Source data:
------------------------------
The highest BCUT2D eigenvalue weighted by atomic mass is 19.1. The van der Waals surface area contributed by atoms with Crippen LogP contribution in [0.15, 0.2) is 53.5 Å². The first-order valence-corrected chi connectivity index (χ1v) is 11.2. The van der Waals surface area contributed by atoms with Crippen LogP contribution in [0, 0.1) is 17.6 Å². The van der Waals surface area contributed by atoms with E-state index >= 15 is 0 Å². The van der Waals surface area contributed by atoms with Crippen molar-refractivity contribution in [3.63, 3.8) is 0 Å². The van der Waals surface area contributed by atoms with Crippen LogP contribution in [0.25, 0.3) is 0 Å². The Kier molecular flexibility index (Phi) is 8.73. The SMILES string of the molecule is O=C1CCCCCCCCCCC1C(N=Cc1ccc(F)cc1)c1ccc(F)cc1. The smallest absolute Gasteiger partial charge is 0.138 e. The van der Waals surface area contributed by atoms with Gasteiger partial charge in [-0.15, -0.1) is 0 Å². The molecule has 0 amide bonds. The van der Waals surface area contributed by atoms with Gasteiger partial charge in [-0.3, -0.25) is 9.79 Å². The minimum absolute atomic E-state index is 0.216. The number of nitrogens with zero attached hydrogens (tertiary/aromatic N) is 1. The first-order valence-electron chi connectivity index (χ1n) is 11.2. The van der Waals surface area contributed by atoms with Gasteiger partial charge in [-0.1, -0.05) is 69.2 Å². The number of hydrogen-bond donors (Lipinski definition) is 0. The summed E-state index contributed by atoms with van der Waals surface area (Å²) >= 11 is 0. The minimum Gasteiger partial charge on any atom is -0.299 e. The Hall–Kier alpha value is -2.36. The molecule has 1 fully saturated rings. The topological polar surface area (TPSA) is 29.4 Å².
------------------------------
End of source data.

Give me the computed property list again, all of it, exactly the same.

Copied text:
The highest BCUT2D eigenvalue weighted by atomic mass is 19.1. The van der Waals surface area contributed by atoms with Crippen LogP contribution in [0.15, 0.2) is 53.5 Å². The first-order valence-corrected chi connectivity index (χ1v) is 11.2. The van der Waals surface area contributed by atoms with Crippen LogP contribution in [0, 0.1) is 17.6 Å². The van der Waals surface area contributed by atoms with E-state index >= 15 is 0 Å². The van der Waals surface area contributed by atoms with Crippen molar-refractivity contribution in [3.63, 3.8) is 0 Å². The van der Waals surface area contributed by atoms with Crippen LogP contribution in [0.25, 0.3) is 0 Å². The Kier molecular flexibility index (Phi) is 8.73. The SMILES string of the molecule is O=C1CCCCCCCCCCC1C(N=Cc1ccc(F)cc1)c1ccc(F)cc1. The smallest absolute Gasteiger partial charge is 0.138 e. The van der Waals surface area contributed by atoms with Gasteiger partial charge in [-0.15, -0.1) is 0 Å². The molecule has 0 amide bonds. The van der Waals surface area contributed by atoms with Gasteiger partial charge in [-0.3, -0.25) is 9.79 Å². The minimum absolute atomic E-state index is 0.216. The number of nitrogens with zero attached hydrogens (tertiary/aromatic N) is 1. The first-order valence-electron chi connectivity index (χ1n) is 11.2. The van der Waals surface area contributed by atoms with Gasteiger partial charge in [-0.1, -0.05) is 69.2 Å². The number of hydrogen-bond donors (Lipinski definition) is 0. The summed E-state index contributed by atoms with van der Waals surface area (Å²) >= 11 is 0. The minimum Gasteiger partial charge on any atom is -0.299 e. The Hall–Kier alpha value is -2.36. The molecule has 1 fully saturated rings. The topological polar surface area (TPSA) is 29.4 Å².